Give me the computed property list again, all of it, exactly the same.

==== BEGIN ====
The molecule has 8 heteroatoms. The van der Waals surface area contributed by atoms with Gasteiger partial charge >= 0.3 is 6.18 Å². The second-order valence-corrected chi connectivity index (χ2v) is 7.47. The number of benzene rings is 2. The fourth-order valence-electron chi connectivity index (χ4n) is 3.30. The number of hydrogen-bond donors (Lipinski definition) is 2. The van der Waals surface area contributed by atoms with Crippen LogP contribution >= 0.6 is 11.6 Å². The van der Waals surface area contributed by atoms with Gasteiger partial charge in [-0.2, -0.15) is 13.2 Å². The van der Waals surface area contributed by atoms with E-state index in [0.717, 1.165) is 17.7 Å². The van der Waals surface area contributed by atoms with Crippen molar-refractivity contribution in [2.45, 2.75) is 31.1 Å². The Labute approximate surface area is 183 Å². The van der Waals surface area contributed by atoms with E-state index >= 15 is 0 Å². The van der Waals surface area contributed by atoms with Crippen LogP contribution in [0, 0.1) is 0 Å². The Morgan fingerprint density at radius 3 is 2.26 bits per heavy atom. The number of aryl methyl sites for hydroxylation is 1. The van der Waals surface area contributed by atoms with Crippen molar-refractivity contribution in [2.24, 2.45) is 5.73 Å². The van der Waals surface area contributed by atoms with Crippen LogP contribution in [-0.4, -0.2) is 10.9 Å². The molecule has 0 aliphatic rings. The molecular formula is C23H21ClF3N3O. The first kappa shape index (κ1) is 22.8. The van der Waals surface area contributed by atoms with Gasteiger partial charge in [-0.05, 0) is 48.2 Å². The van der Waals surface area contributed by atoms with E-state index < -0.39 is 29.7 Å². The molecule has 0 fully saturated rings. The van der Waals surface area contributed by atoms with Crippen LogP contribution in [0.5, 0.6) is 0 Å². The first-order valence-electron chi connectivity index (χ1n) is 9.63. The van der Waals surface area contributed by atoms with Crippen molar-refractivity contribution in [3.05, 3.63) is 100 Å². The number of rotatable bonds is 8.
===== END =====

The molecule has 8 heteroatoms. The van der Waals surface area contributed by atoms with Gasteiger partial charge >= 0.3 is 6.18 Å². The second-order valence-corrected chi connectivity index (χ2v) is 7.47. The number of benzene rings is 2. The fourth-order valence-electron chi connectivity index (χ4n) is 3.30. The number of hydrogen-bond donors (Lipinski definition) is 2. The van der Waals surface area contributed by atoms with Crippen LogP contribution >= 0.6 is 11.6 Å². The van der Waals surface area contributed by atoms with Gasteiger partial charge in [-0.2, -0.15) is 13.2 Å². The van der Waals surface area contributed by atoms with E-state index in [0.717, 1.165) is 17.7 Å². The van der Waals surface area contributed by atoms with Crippen molar-refractivity contribution in [2.45, 2.75) is 31.1 Å². The Labute approximate surface area is 183 Å². The van der Waals surface area contributed by atoms with E-state index >= 15 is 0 Å². The van der Waals surface area contributed by atoms with Crippen LogP contribution in [0, 0.1) is 0 Å². The Morgan fingerprint density at radius 3 is 2.26 bits per heavy atom. The number of aryl methyl sites for hydroxylation is 1. The van der Waals surface area contributed by atoms with Crippen molar-refractivity contribution in [2.24, 2.45) is 5.73 Å². The van der Waals surface area contributed by atoms with Crippen LogP contribution in [-0.4, -0.2) is 10.9 Å². The molecule has 0 aliphatic rings. The molecular formula is C23H21ClF3N3O. The first kappa shape index (κ1) is 22.8. The van der Waals surface area contributed by atoms with Gasteiger partial charge in [-0.05, 0) is 48.2 Å². The van der Waals surface area contributed by atoms with E-state index < -0.39 is 29.7 Å². The molecule has 0 fully saturated rings. The van der Waals surface area contributed by atoms with Crippen LogP contribution in [0.5, 0.6) is 0 Å². The first-order valence-electron chi connectivity index (χ1n) is 9.63. The van der Waals surface area contributed by atoms with Crippen molar-refractivity contribution in [3.05, 3.63) is 100 Å². The number of rotatable bonds is 8.